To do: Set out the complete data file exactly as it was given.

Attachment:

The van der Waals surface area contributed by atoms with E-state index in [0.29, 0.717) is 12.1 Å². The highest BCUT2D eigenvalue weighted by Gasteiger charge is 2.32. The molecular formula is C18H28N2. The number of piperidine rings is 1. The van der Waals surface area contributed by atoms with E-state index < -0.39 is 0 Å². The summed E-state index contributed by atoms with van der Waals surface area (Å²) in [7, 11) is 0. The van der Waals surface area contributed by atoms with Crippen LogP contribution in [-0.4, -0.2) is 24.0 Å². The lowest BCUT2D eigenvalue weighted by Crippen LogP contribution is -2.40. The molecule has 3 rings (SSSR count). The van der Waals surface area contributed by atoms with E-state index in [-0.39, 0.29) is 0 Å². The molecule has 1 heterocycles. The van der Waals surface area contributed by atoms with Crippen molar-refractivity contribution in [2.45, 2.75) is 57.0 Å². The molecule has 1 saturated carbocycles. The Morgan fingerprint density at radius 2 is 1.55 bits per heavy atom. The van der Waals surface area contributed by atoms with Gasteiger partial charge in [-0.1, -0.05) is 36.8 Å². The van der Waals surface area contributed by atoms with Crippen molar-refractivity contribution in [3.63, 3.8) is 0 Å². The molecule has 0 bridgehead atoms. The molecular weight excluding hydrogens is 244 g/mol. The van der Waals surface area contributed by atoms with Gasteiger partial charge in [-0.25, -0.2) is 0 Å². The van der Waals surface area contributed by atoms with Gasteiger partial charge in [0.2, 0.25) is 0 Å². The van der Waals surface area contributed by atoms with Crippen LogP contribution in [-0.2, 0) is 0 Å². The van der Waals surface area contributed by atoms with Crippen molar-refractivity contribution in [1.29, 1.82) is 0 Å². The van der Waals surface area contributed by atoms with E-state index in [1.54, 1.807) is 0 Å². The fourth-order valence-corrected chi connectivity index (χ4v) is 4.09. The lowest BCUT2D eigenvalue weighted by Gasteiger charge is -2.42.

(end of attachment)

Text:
The van der Waals surface area contributed by atoms with E-state index in [0.29, 0.717) is 12.1 Å². The highest BCUT2D eigenvalue weighted by Gasteiger charge is 2.32. The molecular formula is C18H28N2. The number of piperidine rings is 1. The van der Waals surface area contributed by atoms with E-state index < -0.39 is 0 Å². The summed E-state index contributed by atoms with van der Waals surface area (Å²) in [7, 11) is 0. The van der Waals surface area contributed by atoms with Crippen LogP contribution in [-0.4, -0.2) is 24.0 Å². The lowest BCUT2D eigenvalue weighted by Crippen LogP contribution is -2.40. The molecule has 3 rings (SSSR count). The van der Waals surface area contributed by atoms with E-state index in [-0.39, 0.29) is 0 Å². The molecule has 1 heterocycles. The van der Waals surface area contributed by atoms with Crippen molar-refractivity contribution in [2.45, 2.75) is 57.0 Å². The molecule has 1 saturated carbocycles. The Morgan fingerprint density at radius 2 is 1.55 bits per heavy atom. The van der Waals surface area contributed by atoms with Gasteiger partial charge in [-0.1, -0.05) is 36.8 Å². The van der Waals surface area contributed by atoms with Crippen molar-refractivity contribution in [3.63, 3.8) is 0 Å². The molecule has 0 bridgehead atoms. The molecular weight excluding hydrogens is 244 g/mol. The van der Waals surface area contributed by atoms with Gasteiger partial charge in [-0.25, -0.2) is 0 Å². The van der Waals surface area contributed by atoms with Gasteiger partial charge in [0.2, 0.25) is 0 Å². The van der Waals surface area contributed by atoms with Crippen LogP contribution in [-0.2, 0) is 0 Å². The van der Waals surface area contributed by atoms with Crippen molar-refractivity contribution in [1.29, 1.82) is 0 Å². The van der Waals surface area contributed by atoms with E-state index in [1.54, 1.807) is 0 Å². The fourth-order valence-corrected chi connectivity index (χ4v) is 4.09. The lowest BCUT2D eigenvalue weighted by Gasteiger charge is -2.42.